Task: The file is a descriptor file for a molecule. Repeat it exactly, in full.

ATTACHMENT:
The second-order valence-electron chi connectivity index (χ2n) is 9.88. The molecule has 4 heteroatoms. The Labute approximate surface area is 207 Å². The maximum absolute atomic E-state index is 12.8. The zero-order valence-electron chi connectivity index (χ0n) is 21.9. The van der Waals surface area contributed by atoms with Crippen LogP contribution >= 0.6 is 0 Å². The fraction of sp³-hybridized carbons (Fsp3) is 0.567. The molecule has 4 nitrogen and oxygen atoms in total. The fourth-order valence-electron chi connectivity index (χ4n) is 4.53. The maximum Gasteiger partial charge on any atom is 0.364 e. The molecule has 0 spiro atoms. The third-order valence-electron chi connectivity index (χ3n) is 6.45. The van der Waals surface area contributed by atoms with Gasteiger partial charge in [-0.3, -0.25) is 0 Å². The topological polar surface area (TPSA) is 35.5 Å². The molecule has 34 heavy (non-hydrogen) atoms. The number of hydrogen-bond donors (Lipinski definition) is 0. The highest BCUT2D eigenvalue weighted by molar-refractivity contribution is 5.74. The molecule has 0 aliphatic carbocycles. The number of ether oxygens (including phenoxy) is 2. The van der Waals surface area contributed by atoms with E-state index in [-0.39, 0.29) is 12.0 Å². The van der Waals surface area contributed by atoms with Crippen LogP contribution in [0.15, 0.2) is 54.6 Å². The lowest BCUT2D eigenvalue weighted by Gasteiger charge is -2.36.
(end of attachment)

The second-order valence-electron chi connectivity index (χ2n) is 9.88. The molecule has 4 heteroatoms. The Labute approximate surface area is 207 Å². The maximum absolute atomic E-state index is 12.8. The zero-order valence-electron chi connectivity index (χ0n) is 21.9. The van der Waals surface area contributed by atoms with Crippen LogP contribution >= 0.6 is 0 Å². The fraction of sp³-hybridized carbons (Fsp3) is 0.567. The molecule has 4 nitrogen and oxygen atoms in total. The fourth-order valence-electron chi connectivity index (χ4n) is 4.53. The maximum Gasteiger partial charge on any atom is 0.364 e. The molecule has 0 spiro atoms. The third-order valence-electron chi connectivity index (χ3n) is 6.45. The van der Waals surface area contributed by atoms with Gasteiger partial charge in [-0.3, -0.25) is 0 Å². The topological polar surface area (TPSA) is 35.5 Å². The molecule has 34 heavy (non-hydrogen) atoms. The number of hydrogen-bond donors (Lipinski definition) is 0. The highest BCUT2D eigenvalue weighted by molar-refractivity contribution is 5.74. The molecule has 0 aliphatic carbocycles. The number of ether oxygens (including phenoxy) is 2. The van der Waals surface area contributed by atoms with E-state index in [-0.39, 0.29) is 12.0 Å². The van der Waals surface area contributed by atoms with Crippen LogP contribution in [0.15, 0.2) is 54.6 Å². The lowest BCUT2D eigenvalue weighted by Gasteiger charge is -2.36.